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Thousands of gay marriages from Canada may not be legal

The Canadian government is arguing that thousands of same-sex couples who travelled to Canada to get married are not legally wed, according to The Globe and Mail.

The government is contending in a Toronto court case that non-Canadians gays and lesbians who have been married here since 2004 are only considered married under this country’s laws if gay marriage is also recognized in their home country or state. Countries that recognize gay marriage currently include The Netherlands, Spain, Belgium, Sweden, Norway, South Africa and Canada.

The report is based on court documents filed in a Toronto test case by a lesbian couple seeking a divorce. The couple got married in Toronto, and are residing in England, where same-sex civil unions are recognized, but not marriage.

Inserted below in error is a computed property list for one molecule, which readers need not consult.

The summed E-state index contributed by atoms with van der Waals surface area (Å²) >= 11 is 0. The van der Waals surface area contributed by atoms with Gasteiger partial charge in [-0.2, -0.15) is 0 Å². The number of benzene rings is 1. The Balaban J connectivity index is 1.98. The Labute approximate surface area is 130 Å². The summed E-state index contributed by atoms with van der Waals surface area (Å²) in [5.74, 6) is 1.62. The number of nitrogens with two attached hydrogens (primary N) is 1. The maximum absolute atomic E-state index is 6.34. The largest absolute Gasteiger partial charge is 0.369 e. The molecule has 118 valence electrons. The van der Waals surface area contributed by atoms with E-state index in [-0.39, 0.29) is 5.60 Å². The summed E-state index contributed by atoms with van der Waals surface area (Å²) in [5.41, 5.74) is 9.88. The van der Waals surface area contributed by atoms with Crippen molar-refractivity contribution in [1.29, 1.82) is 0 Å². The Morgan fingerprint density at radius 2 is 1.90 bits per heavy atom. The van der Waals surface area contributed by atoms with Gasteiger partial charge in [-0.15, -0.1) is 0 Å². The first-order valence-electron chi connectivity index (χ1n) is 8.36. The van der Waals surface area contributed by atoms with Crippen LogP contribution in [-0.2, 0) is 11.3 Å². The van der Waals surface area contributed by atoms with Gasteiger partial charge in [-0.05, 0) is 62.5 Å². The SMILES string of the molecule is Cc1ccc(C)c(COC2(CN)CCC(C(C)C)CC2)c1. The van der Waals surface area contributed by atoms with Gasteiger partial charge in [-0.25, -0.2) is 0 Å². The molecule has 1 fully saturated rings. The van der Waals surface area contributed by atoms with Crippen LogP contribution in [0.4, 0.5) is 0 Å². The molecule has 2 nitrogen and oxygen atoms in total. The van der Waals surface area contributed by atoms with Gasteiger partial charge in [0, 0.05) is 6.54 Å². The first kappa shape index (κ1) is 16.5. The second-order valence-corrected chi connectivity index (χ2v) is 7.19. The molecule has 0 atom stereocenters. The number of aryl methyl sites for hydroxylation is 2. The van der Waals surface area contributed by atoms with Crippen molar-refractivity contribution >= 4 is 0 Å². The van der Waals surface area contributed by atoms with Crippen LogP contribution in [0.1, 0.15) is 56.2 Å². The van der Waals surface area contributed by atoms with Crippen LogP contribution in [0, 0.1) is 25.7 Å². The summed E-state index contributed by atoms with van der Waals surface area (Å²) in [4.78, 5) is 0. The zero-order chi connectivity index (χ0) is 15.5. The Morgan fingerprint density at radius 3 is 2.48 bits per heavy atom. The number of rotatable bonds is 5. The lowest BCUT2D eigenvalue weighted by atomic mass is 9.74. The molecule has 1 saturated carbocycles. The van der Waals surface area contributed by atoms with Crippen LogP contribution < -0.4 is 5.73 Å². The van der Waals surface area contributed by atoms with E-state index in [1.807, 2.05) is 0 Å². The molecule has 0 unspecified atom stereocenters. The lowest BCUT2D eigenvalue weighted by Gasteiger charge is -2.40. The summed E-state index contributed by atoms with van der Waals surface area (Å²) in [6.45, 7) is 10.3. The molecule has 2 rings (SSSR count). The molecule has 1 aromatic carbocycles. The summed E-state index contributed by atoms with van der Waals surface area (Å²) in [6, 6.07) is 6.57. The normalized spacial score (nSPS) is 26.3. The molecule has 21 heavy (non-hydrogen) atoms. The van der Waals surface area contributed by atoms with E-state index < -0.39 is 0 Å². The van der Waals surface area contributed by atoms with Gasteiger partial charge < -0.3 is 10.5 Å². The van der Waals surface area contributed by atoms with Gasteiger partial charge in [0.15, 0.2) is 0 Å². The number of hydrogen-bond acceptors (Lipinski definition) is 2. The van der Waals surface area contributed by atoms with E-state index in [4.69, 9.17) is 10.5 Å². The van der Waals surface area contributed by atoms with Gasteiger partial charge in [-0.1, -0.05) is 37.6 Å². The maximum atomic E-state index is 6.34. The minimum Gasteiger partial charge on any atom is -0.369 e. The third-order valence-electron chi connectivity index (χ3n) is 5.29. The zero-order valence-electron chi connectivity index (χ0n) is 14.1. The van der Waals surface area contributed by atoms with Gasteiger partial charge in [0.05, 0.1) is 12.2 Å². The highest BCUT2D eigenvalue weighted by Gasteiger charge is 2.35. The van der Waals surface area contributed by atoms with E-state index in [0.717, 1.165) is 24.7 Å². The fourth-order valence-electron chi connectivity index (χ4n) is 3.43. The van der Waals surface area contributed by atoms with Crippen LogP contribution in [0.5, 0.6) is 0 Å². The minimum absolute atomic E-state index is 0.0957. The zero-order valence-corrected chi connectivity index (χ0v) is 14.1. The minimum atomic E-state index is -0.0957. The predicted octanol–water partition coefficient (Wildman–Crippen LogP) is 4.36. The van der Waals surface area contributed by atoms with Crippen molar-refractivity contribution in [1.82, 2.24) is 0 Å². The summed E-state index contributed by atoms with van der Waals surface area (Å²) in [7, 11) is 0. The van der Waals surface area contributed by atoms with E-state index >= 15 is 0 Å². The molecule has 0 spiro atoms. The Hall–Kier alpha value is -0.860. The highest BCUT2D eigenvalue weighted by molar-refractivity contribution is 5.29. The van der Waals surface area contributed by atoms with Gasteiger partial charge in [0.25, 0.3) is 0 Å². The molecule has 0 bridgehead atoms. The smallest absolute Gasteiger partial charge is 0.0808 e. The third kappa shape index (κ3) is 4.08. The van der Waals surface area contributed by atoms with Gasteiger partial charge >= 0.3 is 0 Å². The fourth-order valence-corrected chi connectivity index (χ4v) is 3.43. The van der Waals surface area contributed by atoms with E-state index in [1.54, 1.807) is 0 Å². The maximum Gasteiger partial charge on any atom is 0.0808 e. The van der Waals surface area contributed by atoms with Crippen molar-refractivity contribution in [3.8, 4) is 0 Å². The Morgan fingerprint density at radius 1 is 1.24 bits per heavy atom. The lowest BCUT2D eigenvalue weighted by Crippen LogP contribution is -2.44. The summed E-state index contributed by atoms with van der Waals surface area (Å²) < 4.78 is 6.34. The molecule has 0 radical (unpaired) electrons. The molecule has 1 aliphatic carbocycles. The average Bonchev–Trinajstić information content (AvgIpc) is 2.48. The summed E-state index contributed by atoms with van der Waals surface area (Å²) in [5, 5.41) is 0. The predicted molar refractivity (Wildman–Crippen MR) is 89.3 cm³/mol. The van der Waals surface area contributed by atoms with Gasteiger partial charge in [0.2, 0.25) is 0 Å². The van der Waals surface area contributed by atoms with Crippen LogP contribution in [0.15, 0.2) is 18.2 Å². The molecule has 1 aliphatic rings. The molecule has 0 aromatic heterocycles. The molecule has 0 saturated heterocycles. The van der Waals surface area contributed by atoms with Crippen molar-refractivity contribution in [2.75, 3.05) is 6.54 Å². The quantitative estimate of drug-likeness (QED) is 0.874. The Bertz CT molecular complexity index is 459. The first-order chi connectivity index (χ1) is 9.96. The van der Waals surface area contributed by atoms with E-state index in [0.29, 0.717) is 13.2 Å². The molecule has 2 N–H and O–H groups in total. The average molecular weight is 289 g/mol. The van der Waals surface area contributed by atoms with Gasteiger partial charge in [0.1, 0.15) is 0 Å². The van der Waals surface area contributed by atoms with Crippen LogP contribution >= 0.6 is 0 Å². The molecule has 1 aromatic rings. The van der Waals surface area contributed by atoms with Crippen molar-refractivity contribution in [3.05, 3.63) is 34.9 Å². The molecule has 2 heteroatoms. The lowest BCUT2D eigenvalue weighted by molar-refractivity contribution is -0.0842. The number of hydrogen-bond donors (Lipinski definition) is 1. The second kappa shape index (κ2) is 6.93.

A Department of Justice lawyer reportedly argued the couple could not get divorced because they were never married in the first place. The lawyer said their marriage was not legal in Canada because the couple could not have been legally married in their respective homelands.

Same-sex marriage in Canada was legalized in 2004. More than 15,000 same-sex marriages have taken place since then, with more than 5,000 involving couples from outside Canada, the Globe reported.

For more details, read here. 

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